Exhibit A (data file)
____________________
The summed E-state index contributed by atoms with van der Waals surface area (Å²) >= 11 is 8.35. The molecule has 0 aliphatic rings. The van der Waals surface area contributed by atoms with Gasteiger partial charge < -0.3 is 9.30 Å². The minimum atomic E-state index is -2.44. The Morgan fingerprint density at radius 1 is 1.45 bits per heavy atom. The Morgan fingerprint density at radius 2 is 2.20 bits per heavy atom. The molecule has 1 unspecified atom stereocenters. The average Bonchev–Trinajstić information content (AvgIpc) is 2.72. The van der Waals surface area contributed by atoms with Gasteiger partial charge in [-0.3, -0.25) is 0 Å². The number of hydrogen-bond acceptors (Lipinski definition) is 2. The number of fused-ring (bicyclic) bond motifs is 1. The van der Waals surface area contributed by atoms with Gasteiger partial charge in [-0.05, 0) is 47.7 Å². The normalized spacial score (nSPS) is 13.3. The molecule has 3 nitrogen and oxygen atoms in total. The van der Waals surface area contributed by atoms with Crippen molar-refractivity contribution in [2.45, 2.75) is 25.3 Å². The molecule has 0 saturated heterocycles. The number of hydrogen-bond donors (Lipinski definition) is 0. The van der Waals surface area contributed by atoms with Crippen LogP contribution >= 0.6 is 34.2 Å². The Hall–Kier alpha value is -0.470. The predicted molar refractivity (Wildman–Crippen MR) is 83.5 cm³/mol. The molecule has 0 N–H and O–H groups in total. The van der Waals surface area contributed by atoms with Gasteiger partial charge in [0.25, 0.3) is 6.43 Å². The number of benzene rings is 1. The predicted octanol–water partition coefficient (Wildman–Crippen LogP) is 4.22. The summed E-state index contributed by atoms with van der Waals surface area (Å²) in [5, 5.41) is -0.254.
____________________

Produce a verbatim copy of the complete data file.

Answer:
The summed E-state index contributed by atoms with van der Waals surface area (Å²) >= 11 is 8.35. The molecule has 0 aliphatic rings. The van der Waals surface area contributed by atoms with Gasteiger partial charge < -0.3 is 9.30 Å². The minimum atomic E-state index is -2.44. The Morgan fingerprint density at radius 1 is 1.45 bits per heavy atom. The Morgan fingerprint density at radius 2 is 2.20 bits per heavy atom. The molecule has 1 unspecified atom stereocenters. The average Bonchev–Trinajstić information content (AvgIpc) is 2.72. The van der Waals surface area contributed by atoms with Gasteiger partial charge in [-0.3, -0.25) is 0 Å². The number of hydrogen-bond acceptors (Lipinski definition) is 2. The number of fused-ring (bicyclic) bond motifs is 1. The van der Waals surface area contributed by atoms with Gasteiger partial charge in [-0.05, 0) is 47.7 Å². The normalized spacial score (nSPS) is 13.3. The molecule has 3 nitrogen and oxygen atoms in total. The van der Waals surface area contributed by atoms with Crippen molar-refractivity contribution in [2.45, 2.75) is 25.3 Å². The molecule has 0 saturated heterocycles. The number of hydrogen-bond donors (Lipinski definition) is 0. The van der Waals surface area contributed by atoms with Crippen LogP contribution >= 0.6 is 34.2 Å². The Hall–Kier alpha value is -0.470. The predicted molar refractivity (Wildman–Crippen MR) is 83.5 cm³/mol. The molecule has 0 N–H and O–H groups in total. The van der Waals surface area contributed by atoms with Gasteiger partial charge in [0.25, 0.3) is 6.43 Å². The number of benzene rings is 1. The predicted octanol–water partition coefficient (Wildman–Crippen LogP) is 4.22. The summed E-state index contributed by atoms with van der Waals surface area (Å²) in [5, 5.41) is -0.254.